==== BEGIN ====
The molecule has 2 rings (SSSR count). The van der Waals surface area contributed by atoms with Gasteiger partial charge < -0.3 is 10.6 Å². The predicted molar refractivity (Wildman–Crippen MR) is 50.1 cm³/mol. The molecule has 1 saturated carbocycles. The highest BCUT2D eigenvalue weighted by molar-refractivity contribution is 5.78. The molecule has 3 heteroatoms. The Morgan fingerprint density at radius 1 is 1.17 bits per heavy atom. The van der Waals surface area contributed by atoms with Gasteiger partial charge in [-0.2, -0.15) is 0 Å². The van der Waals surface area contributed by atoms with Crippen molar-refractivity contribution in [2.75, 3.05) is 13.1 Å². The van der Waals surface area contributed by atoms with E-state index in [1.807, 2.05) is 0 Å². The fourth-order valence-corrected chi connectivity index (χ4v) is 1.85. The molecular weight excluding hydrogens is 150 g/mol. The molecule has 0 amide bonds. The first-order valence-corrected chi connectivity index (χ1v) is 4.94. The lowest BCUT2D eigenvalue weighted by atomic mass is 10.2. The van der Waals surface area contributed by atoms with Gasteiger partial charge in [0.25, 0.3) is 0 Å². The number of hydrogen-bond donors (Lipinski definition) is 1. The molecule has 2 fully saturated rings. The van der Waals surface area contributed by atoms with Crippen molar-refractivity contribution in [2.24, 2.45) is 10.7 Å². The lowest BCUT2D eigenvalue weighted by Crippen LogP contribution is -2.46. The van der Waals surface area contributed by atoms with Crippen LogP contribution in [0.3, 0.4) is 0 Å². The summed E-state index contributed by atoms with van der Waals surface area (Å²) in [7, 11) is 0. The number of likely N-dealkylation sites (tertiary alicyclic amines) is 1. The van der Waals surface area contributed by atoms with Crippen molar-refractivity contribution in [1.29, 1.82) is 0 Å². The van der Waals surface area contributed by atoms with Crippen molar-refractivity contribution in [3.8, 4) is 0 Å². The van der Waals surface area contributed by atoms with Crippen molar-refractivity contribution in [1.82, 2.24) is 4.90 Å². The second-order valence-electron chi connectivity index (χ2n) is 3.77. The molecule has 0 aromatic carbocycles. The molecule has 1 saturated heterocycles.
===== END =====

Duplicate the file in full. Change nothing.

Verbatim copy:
The molecule has 2 rings (SSSR count). The van der Waals surface area contributed by atoms with Gasteiger partial charge < -0.3 is 10.6 Å². The predicted molar refractivity (Wildman–Crippen MR) is 50.1 cm³/mol. The molecule has 1 saturated carbocycles. The highest BCUT2D eigenvalue weighted by molar-refractivity contribution is 5.78. The molecule has 3 heteroatoms. The Morgan fingerprint density at radius 1 is 1.17 bits per heavy atom. The van der Waals surface area contributed by atoms with Gasteiger partial charge in [-0.2, -0.15) is 0 Å². The van der Waals surface area contributed by atoms with Crippen molar-refractivity contribution in [2.75, 3.05) is 13.1 Å². The van der Waals surface area contributed by atoms with E-state index in [1.807, 2.05) is 0 Å². The fourth-order valence-corrected chi connectivity index (χ4v) is 1.85. The molecular weight excluding hydrogens is 150 g/mol. The molecule has 0 amide bonds. The first-order valence-corrected chi connectivity index (χ1v) is 4.94. The lowest BCUT2D eigenvalue weighted by atomic mass is 10.2. The van der Waals surface area contributed by atoms with Gasteiger partial charge in [0.25, 0.3) is 0 Å². The number of hydrogen-bond donors (Lipinski definition) is 1. The molecule has 2 fully saturated rings. The van der Waals surface area contributed by atoms with Crippen molar-refractivity contribution in [2.24, 2.45) is 10.7 Å². The lowest BCUT2D eigenvalue weighted by Crippen LogP contribution is -2.46. The van der Waals surface area contributed by atoms with Crippen LogP contribution in [0.3, 0.4) is 0 Å². The summed E-state index contributed by atoms with van der Waals surface area (Å²) in [7, 11) is 0. The number of likely N-dealkylation sites (tertiary alicyclic amines) is 1. The van der Waals surface area contributed by atoms with Crippen molar-refractivity contribution in [1.29, 1.82) is 0 Å². The van der Waals surface area contributed by atoms with Crippen molar-refractivity contribution in [3.8, 4) is 0 Å². The van der Waals surface area contributed by atoms with Crippen molar-refractivity contribution in [1.82, 2.24) is 4.90 Å². The second-order valence-electron chi connectivity index (χ2n) is 3.77. The molecule has 0 aromatic carbocycles. The molecule has 1 saturated heterocycles.